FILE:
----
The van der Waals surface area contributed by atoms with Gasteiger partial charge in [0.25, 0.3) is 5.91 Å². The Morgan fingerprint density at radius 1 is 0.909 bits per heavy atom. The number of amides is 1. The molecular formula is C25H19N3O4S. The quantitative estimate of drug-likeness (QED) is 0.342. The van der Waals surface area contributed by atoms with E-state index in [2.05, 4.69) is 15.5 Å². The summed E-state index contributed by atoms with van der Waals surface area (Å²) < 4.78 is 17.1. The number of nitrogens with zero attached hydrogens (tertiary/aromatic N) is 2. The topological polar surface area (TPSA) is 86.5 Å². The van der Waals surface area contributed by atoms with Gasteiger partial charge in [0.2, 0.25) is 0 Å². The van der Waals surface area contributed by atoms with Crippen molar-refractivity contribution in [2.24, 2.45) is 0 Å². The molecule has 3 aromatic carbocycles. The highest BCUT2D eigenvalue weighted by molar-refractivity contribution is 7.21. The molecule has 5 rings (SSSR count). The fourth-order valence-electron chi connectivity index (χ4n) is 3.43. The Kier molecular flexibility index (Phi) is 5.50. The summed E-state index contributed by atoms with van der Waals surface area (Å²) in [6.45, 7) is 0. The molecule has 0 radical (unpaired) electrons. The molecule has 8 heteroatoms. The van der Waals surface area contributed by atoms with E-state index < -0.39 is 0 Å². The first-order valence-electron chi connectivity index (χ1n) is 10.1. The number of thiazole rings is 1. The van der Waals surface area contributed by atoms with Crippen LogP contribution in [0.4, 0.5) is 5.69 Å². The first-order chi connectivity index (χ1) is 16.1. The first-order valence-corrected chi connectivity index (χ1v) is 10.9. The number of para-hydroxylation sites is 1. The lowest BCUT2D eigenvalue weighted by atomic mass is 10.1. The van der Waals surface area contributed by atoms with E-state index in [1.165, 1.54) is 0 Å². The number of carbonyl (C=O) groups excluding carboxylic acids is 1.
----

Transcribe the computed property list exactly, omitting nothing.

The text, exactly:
The van der Waals surface area contributed by atoms with Gasteiger partial charge in [0.25, 0.3) is 5.91 Å². The Morgan fingerprint density at radius 1 is 0.909 bits per heavy atom. The number of amides is 1. The molecular formula is C25H19N3O4S. The quantitative estimate of drug-likeness (QED) is 0.342. The van der Waals surface area contributed by atoms with E-state index in [2.05, 4.69) is 15.5 Å². The summed E-state index contributed by atoms with van der Waals surface area (Å²) < 4.78 is 17.1. The number of nitrogens with zero attached hydrogens (tertiary/aromatic N) is 2. The topological polar surface area (TPSA) is 86.5 Å². The van der Waals surface area contributed by atoms with Gasteiger partial charge in [0.2, 0.25) is 0 Å². The van der Waals surface area contributed by atoms with Crippen molar-refractivity contribution in [2.24, 2.45) is 0 Å². The molecule has 3 aromatic carbocycles. The highest BCUT2D eigenvalue weighted by molar-refractivity contribution is 7.21. The molecule has 5 rings (SSSR count). The fourth-order valence-electron chi connectivity index (χ4n) is 3.43. The Kier molecular flexibility index (Phi) is 5.50. The summed E-state index contributed by atoms with van der Waals surface area (Å²) in [6.45, 7) is 0. The molecule has 0 radical (unpaired) electrons. The molecule has 8 heteroatoms. The van der Waals surface area contributed by atoms with E-state index < -0.39 is 0 Å². The first-order valence-electron chi connectivity index (χ1n) is 10.1. The number of thiazole rings is 1. The van der Waals surface area contributed by atoms with Crippen LogP contribution in [0.4, 0.5) is 5.69 Å². The first-order chi connectivity index (χ1) is 16.1. The first-order valence-corrected chi connectivity index (χ1v) is 10.9. The number of para-hydroxylation sites is 1. The lowest BCUT2D eigenvalue weighted by atomic mass is 10.1. The van der Waals surface area contributed by atoms with E-state index in [1.165, 1.54) is 0 Å². The number of carbonyl (C=O) groups excluding carboxylic acids is 1.